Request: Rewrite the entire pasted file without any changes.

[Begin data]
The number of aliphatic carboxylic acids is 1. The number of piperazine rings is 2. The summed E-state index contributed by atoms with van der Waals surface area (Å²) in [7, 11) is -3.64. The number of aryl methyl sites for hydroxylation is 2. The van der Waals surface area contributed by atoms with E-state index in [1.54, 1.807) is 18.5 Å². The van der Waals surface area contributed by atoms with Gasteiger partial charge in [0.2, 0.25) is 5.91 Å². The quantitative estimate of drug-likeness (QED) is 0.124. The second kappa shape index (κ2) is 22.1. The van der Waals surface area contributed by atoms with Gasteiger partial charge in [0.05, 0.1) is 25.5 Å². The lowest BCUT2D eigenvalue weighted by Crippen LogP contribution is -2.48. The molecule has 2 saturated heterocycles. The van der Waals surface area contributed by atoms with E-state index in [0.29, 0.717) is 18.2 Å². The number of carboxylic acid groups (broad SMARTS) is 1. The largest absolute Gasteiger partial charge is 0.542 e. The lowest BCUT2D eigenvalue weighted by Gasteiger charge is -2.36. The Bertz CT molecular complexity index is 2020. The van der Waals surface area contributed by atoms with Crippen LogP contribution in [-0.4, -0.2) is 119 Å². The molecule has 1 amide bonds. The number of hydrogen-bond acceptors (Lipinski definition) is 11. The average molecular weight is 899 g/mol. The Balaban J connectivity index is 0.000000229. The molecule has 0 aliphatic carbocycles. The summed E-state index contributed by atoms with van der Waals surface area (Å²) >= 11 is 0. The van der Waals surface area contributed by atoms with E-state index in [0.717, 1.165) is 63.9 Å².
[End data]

The number of aliphatic carboxylic acids is 1. The number of piperazine rings is 2. The summed E-state index contributed by atoms with van der Waals surface area (Å²) in [7, 11) is -3.64. The number of aryl methyl sites for hydroxylation is 2. The van der Waals surface area contributed by atoms with E-state index in [1.54, 1.807) is 18.5 Å². The van der Waals surface area contributed by atoms with Gasteiger partial charge in [0.2, 0.25) is 5.91 Å². The quantitative estimate of drug-likeness (QED) is 0.124. The second kappa shape index (κ2) is 22.1. The van der Waals surface area contributed by atoms with Gasteiger partial charge in [0.05, 0.1) is 25.5 Å². The lowest BCUT2D eigenvalue weighted by Crippen LogP contribution is -2.48. The molecule has 2 saturated heterocycles. The van der Waals surface area contributed by atoms with E-state index in [0.29, 0.717) is 18.2 Å². The number of carboxylic acid groups (broad SMARTS) is 1. The largest absolute Gasteiger partial charge is 0.542 e. The lowest BCUT2D eigenvalue weighted by Gasteiger charge is -2.36. The Bertz CT molecular complexity index is 2020. The van der Waals surface area contributed by atoms with Crippen LogP contribution in [-0.4, -0.2) is 119 Å². The molecule has 1 amide bonds. The number of hydrogen-bond acceptors (Lipinski definition) is 11. The average molecular weight is 899 g/mol. The Balaban J connectivity index is 0.000000229. The molecule has 0 aliphatic carbocycles. The summed E-state index contributed by atoms with van der Waals surface area (Å²) >= 11 is 0. The van der Waals surface area contributed by atoms with E-state index in [0.717, 1.165) is 63.9 Å².